There is simply no way I would believe 21% of "white-collar workers with a smart phone" are checking either their work or their personal email for more than 6 hours each and every day, let alone the 10 hours a day that would be required to offset the about 50% of people who reported checking less than an hour each day.
>Which makes it likely they are filling in their weekly hours, not daily hours.
I disagree. If I look at any one column, it's not hard to make the numbers work out. For example, assume each category is hitting the upper bound (40% are doing 1 hour, 22% are doing 2, etc) - and put 9 hours for the last 10% - you'll get 3.1 hours. Now that is a bit implausible (I took upper bounds of every category).
But going with the other interpretation - only spending < 1 hour per week for the largest group - highly unlikely. In our workplace, a lot of work, sadly, is done through email - 2 hours/day just responding to emails is probably average.
> I took a look at the numbers. The categories are broad. If I check my emails 10 minutes per weekday it is counted as one hour for the purpose of calculating the mean. 62% of the participants report checking work emails in 2 hours or less. IMO there is still enough time to do deep work. Fore average calculation, the last category “more than 6 hours” is assigned “9 hours”. So I think these numbers are skewed.
> I don’t get why anyone would check their personal emails for more than two hours a day. The survey doesn’t say they did so during working time.
So, yeah, it seems like this was deliberately distorted to the point that there's no truth left in it.
Even if they won't admit it, I'm sure some people open their inbox and stare blankly as a subconscious way of taking a break.
Plus, some people do generally have answering email as their job.
Lets face it we tend to do those things through Web interfaces on desktop/laptops or in messaging style apps on phones that tend to look quite similar in layout.
And we need to be clear about the time frame as other posters have mentioned (per day or per week)
On the work based figures, I suspect that people include the time spent on a task generated by the email as 'doing email'. My colleagues certainly would, and a lot of the work related email we get is providing information directly into a rich format email.
This probably accounts for a large chunk of the reported hours, as well.
I lost my window seat a while ago and that's one thing I really miss. I used to look out the window and think. Now I often obsessively check Email or Hacker News.
If I wanted to, I could easily fill my entire day with reading and responding to E-mail. Part of good E-mail hygiene is being able to quickly sort by importance and urgency, responding to the urgent stuff now, getting to the important stuff later, and shit-canning the rest.
I also send (initiate) a lot of E-mail, so it’s not just reading. Again, I could probably spend all day writing and sending E-mails but it’s not scalable and would leave me no time to do my other work. So I have to use discipline and pick and choose and only send the most urgent messages.
It’s easy to lose your whole day to E-mail if you’re not careful.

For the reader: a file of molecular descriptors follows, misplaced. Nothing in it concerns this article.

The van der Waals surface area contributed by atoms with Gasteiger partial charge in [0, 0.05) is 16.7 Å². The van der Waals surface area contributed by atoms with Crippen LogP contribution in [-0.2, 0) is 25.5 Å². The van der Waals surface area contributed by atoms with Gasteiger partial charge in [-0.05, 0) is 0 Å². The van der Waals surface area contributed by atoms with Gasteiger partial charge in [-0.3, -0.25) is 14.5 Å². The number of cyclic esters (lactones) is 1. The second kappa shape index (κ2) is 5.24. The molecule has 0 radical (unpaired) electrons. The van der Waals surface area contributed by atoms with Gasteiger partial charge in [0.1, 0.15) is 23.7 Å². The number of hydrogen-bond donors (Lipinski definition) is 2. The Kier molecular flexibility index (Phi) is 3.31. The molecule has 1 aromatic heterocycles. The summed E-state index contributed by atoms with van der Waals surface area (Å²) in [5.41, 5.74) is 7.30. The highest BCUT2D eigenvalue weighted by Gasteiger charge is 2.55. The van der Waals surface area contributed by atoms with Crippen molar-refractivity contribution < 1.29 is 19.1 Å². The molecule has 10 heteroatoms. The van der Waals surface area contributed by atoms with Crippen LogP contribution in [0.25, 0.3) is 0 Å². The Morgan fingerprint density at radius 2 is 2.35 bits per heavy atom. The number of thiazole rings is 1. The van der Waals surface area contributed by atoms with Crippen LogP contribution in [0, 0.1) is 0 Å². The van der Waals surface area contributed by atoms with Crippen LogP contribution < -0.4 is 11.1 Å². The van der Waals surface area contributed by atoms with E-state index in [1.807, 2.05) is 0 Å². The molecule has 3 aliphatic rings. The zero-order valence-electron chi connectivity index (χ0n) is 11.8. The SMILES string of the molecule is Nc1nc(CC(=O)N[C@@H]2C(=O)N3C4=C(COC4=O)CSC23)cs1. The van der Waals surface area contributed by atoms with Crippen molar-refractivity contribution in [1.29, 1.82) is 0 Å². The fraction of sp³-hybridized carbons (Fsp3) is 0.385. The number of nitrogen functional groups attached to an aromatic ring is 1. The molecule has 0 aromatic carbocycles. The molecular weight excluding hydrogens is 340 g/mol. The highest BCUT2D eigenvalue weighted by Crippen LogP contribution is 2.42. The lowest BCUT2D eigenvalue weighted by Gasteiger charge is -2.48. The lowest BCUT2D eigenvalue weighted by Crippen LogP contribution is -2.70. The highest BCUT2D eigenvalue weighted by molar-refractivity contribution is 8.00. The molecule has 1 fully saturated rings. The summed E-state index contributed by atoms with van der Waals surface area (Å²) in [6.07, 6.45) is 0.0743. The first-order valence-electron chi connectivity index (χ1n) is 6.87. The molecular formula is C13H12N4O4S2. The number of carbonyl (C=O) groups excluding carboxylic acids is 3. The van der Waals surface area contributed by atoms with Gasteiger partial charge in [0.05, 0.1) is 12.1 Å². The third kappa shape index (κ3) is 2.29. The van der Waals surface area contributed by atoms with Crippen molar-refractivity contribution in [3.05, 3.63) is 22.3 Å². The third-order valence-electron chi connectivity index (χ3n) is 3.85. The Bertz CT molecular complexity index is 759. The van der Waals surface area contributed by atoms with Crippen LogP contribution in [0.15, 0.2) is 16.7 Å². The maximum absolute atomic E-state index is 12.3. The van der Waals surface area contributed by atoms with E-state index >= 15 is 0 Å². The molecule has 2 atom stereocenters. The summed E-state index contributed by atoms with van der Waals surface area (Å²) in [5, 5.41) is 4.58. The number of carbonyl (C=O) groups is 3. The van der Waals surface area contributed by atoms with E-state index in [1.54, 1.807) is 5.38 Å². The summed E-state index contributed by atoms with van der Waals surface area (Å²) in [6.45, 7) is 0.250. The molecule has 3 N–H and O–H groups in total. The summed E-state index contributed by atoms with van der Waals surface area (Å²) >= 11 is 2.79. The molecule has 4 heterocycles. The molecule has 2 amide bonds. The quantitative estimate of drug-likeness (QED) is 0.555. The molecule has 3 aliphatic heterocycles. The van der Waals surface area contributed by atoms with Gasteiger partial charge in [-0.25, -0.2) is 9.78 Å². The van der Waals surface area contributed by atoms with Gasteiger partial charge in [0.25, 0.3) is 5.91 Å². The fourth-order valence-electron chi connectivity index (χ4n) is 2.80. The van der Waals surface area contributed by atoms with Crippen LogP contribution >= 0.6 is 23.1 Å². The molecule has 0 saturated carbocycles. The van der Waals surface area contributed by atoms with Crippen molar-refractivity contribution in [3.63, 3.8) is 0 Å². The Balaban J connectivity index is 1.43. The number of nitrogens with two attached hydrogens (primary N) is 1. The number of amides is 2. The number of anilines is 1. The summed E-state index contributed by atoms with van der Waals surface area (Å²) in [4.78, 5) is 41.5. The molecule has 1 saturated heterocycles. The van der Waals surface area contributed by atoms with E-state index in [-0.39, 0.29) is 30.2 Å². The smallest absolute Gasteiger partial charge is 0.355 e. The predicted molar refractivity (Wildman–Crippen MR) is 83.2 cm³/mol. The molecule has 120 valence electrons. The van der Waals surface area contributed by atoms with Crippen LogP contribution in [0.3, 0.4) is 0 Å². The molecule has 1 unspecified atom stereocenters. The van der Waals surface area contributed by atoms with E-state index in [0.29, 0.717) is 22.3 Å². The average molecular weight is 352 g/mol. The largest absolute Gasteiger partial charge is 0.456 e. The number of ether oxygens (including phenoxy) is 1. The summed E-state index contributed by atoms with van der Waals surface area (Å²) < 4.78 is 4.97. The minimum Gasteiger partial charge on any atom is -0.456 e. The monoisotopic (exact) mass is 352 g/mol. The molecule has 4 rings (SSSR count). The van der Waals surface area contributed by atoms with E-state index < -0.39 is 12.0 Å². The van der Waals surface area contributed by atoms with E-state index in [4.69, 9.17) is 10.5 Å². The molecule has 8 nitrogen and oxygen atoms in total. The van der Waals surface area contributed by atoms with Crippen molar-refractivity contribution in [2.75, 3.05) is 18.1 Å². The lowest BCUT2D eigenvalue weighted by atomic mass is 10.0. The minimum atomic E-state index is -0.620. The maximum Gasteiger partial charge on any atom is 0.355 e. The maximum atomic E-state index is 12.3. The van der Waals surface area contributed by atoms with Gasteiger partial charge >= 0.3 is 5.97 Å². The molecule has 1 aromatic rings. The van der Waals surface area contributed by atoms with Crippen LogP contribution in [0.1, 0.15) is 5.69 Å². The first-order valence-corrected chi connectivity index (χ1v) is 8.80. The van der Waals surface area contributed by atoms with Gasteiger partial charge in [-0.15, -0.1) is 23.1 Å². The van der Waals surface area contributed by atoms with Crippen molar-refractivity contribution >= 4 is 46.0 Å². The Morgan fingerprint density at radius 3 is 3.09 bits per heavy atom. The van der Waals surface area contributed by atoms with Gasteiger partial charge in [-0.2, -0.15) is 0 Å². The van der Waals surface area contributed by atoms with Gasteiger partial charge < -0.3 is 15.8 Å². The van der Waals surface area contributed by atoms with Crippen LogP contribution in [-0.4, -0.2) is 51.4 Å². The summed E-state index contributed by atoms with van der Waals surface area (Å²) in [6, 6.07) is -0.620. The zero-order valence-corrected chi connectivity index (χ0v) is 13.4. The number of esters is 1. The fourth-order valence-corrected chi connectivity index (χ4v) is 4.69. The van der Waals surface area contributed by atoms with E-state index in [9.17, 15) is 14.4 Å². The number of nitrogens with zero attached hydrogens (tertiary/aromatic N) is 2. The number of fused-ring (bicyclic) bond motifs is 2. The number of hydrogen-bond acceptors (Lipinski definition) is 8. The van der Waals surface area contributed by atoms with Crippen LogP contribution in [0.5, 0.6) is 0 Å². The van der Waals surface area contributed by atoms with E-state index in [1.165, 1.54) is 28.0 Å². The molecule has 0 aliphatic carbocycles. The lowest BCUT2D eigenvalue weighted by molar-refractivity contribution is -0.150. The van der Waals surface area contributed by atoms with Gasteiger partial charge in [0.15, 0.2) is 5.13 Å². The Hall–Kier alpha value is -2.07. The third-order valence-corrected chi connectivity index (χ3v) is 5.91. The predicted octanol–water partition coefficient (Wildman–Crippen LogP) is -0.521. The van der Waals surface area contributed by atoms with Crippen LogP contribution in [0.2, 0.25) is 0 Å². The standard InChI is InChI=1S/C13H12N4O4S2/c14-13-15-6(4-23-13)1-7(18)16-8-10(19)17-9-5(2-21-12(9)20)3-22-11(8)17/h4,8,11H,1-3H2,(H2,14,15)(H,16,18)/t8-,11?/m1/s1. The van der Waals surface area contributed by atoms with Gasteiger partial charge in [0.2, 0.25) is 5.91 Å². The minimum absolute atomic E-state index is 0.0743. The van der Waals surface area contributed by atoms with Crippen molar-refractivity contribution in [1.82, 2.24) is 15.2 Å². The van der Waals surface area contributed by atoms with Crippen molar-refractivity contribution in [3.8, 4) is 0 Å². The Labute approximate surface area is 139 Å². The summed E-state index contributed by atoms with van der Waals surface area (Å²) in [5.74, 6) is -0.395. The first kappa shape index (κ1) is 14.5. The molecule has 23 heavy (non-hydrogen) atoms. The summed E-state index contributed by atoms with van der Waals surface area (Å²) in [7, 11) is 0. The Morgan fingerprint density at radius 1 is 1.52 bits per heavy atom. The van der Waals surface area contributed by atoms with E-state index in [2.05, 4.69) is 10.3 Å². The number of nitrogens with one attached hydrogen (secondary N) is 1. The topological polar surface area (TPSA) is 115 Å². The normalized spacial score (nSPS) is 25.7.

1. I set up an independent account that only gets wake-me-up-in-the-middle-of-the-night alerts.
2. I started automatically filtering all email into different folders.
3. I stopped all email alert indicators except for the wake-me-up account.
Ever since then, I check email when I get to a natural break in other activities. This happens seven or eight times a day, usually, so I'm never particularly far behind.
Or does it include sites such as http://pcottle.github.io/MSOutlookit/ ?
Most software is written for internal company use. In my last job, the software we wrote was used by hundreds of users in my company. No way is the company going to hire tech support people for internal software.
We were very aggressive in ensuring we don't get support questions all the time. We made some of the customers our tech support. Every "domain" of our software had experts amongst our users. So if any user had a question about performing X with our libraries, they were to contact the customer who was an expert in doing X. If he couldn't help, then that expert would contact us. Direct questions to us from new users were just replied to with "Check with the experts first".
This helped a lot in cutting down requests. But most companies/orgs, in my experience, will not be supportive of that type of tech support. We had to be very aggressive in it, and we had the backing of our and the users' department heads.
That said, I don't spend hours on it.
Picture it... Sicily, 1922.
I check work email twice a day at most unless someone says there is a meeting invite I need to accept. I don't accept meeting invites unless I know what the meeting is about and that I am really required to attend. Most of my emails are filtered and all external emails default to the spam folder.
I check personal email a few times per week at most unless I signed up for something that sends a confirmation email. I run my own mail servers and use strings+more to read email and the S25R regex methodology of blocking connections from generic devices.
I am sick of Slack and try to avoid looking at it and the dozen other places my coworkers chat or share docs.
(apologies to Python and the 4 Yorkshiremen) :)